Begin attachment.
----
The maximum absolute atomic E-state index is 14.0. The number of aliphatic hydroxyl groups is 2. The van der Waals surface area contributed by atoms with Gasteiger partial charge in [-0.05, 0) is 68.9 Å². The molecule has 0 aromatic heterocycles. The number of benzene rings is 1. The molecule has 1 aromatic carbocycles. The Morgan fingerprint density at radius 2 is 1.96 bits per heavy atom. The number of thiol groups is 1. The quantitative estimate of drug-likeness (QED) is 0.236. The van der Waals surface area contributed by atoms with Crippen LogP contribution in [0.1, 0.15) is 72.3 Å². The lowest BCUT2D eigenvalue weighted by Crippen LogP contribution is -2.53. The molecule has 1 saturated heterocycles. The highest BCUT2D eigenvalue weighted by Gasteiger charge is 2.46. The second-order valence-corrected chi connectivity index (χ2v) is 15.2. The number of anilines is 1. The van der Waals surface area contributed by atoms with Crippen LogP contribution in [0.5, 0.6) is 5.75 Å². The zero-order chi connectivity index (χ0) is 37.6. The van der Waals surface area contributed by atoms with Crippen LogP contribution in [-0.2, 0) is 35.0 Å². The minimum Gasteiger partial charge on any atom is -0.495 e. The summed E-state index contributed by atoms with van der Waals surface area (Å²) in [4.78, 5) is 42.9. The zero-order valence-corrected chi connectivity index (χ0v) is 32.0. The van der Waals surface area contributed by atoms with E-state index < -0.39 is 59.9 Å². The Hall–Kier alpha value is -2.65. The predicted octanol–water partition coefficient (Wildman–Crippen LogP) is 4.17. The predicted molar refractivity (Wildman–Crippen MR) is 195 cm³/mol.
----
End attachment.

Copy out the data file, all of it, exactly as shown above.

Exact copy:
The maximum absolute atomic E-state index is 14.0. The number of aliphatic hydroxyl groups is 2. The van der Waals surface area contributed by atoms with Gasteiger partial charge in [-0.05, 0) is 68.9 Å². The molecule has 0 aromatic heterocycles. The number of benzene rings is 1. The molecule has 1 aromatic carbocycles. The Morgan fingerprint density at radius 2 is 1.96 bits per heavy atom. The number of thiol groups is 1. The quantitative estimate of drug-likeness (QED) is 0.236. The van der Waals surface area contributed by atoms with Crippen LogP contribution in [0.1, 0.15) is 72.3 Å². The lowest BCUT2D eigenvalue weighted by Crippen LogP contribution is -2.53. The molecule has 1 saturated heterocycles. The highest BCUT2D eigenvalue weighted by Gasteiger charge is 2.46. The second-order valence-corrected chi connectivity index (χ2v) is 15.2. The number of anilines is 1. The van der Waals surface area contributed by atoms with Crippen LogP contribution in [0.5, 0.6) is 5.75 Å². The zero-order chi connectivity index (χ0) is 37.6. The van der Waals surface area contributed by atoms with Crippen LogP contribution in [-0.2, 0) is 35.0 Å². The minimum Gasteiger partial charge on any atom is -0.495 e. The summed E-state index contributed by atoms with van der Waals surface area (Å²) in [4.78, 5) is 42.9. The zero-order valence-corrected chi connectivity index (χ0v) is 32.0. The van der Waals surface area contributed by atoms with E-state index < -0.39 is 59.9 Å². The Hall–Kier alpha value is -2.65. The predicted octanol–water partition coefficient (Wildman–Crippen LogP) is 4.17. The predicted molar refractivity (Wildman–Crippen MR) is 195 cm³/mol.